Separations of complex biological mixtures such as the contents of
a cell require biomolecules to be sorted by their size or density. To
accomplish this, molecular biologists usually employ methods that rely
on diffusion, the often gradual migrations of particles from one zone
to another. However, diffusion-based sorting requires patience, since
the particles must randomly wander over a large number of possible paths.
Now, a multidisciplinary Princeton team (Robert Austin, Austin@princeton.edu)
has produced a potentially faster, non-diffusion-based sorting method.
The researchers tap into the power of microfluidics, the control of
liquids using microscopic structures. Their microfluidic method allows
them to sort objects in a nonrandom (deterministic) fashion.
In their technique, a smooth fluid carries the biomolecules of interest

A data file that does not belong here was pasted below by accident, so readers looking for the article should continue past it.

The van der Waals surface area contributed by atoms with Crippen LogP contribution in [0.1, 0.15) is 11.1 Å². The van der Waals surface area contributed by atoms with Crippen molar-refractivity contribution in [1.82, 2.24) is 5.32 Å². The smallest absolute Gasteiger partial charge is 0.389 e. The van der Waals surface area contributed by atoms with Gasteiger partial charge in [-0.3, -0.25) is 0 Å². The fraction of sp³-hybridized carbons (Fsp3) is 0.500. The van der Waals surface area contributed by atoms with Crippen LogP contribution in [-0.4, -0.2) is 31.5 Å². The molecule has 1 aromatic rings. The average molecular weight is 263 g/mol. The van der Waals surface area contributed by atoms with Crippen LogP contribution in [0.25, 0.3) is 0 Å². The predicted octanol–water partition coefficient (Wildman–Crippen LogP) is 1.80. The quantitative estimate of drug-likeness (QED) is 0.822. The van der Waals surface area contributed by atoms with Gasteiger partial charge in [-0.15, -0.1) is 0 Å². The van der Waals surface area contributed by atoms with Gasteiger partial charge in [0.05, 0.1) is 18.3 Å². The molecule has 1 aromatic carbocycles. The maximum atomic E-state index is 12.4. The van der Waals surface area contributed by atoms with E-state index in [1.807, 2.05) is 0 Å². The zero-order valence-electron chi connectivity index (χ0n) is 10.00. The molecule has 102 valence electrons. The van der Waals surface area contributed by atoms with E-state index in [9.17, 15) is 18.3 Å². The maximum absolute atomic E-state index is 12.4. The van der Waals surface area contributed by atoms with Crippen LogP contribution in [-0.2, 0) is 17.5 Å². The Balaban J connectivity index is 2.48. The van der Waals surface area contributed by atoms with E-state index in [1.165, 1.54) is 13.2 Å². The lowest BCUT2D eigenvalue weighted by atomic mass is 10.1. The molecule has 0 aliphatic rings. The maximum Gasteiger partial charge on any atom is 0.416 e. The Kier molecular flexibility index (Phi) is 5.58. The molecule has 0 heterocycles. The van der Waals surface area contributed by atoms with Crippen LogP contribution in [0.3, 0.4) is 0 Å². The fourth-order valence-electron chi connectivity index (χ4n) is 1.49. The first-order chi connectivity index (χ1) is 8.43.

in a downward stream. Encountering arrays of obstacles staggered in
a certain way, smaller molecules zig-zag back and forth through the
obstacles but must proceed on the average straight down. However, if
a biomolecule is big enough, it moves steadily at an angle to the zig-zag
motion, taking tango-like dance steps as it veers to the left or right,
thereby separating itself from the smaller molecules.
In their initial demonstrations, the researchers have sorted fragments
of artificial bacteria chromosomes to within 12% of their molecular
weight in 10 minutes, already an order of magnitude faster than conventional
methods. In tests with sub-micron polymer bead particles, the device
can rapidly and continuously sort them into an array of output channels
with a resolution of 1% of the particles' radius or less. Thus the device
may find applications in the area of sorting inorganic nanoparticles
as well. (Huang et al., Science,
14 May 2004.)